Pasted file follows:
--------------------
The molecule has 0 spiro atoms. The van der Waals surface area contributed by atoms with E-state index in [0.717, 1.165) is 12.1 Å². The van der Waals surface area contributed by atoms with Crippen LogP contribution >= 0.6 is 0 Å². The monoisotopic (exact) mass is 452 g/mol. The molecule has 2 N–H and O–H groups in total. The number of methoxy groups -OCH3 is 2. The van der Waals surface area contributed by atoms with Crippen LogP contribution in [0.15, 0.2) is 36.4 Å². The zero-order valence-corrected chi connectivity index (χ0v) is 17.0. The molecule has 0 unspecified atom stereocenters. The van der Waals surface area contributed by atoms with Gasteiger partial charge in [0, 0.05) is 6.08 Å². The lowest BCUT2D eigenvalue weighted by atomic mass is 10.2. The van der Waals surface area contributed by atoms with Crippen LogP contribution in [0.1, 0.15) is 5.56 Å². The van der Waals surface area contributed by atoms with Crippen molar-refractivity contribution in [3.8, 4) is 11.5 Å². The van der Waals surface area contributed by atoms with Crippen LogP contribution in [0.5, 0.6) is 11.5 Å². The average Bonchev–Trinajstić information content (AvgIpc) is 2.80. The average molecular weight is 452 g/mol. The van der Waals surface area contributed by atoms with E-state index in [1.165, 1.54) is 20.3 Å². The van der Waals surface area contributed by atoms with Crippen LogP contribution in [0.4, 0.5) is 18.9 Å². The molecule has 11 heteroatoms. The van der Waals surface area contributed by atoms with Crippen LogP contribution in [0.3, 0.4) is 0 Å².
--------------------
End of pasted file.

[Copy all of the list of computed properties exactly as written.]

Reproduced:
The molecule has 0 spiro atoms. The van der Waals surface area contributed by atoms with E-state index in [0.717, 1.165) is 12.1 Å². The van der Waals surface area contributed by atoms with Crippen LogP contribution >= 0.6 is 0 Å². The monoisotopic (exact) mass is 452 g/mol. The molecule has 2 N–H and O–H groups in total. The number of methoxy groups -OCH3 is 2. The van der Waals surface area contributed by atoms with Crippen LogP contribution in [0.15, 0.2) is 36.4 Å². The zero-order valence-corrected chi connectivity index (χ0v) is 17.0. The molecule has 0 unspecified atom stereocenters. The van der Waals surface area contributed by atoms with Gasteiger partial charge in [0, 0.05) is 6.08 Å². The lowest BCUT2D eigenvalue weighted by atomic mass is 10.2. The van der Waals surface area contributed by atoms with Crippen LogP contribution in [0.1, 0.15) is 5.56 Å². The van der Waals surface area contributed by atoms with Crippen molar-refractivity contribution in [3.8, 4) is 11.5 Å². The van der Waals surface area contributed by atoms with Crippen LogP contribution in [0.5, 0.6) is 11.5 Å². The average Bonchev–Trinajstić information content (AvgIpc) is 2.80. The average molecular weight is 452 g/mol. The van der Waals surface area contributed by atoms with E-state index in [1.165, 1.54) is 20.3 Å². The van der Waals surface area contributed by atoms with Crippen LogP contribution in [0.4, 0.5) is 18.9 Å². The molecule has 11 heteroatoms. The van der Waals surface area contributed by atoms with Crippen LogP contribution in [0.3, 0.4) is 0 Å².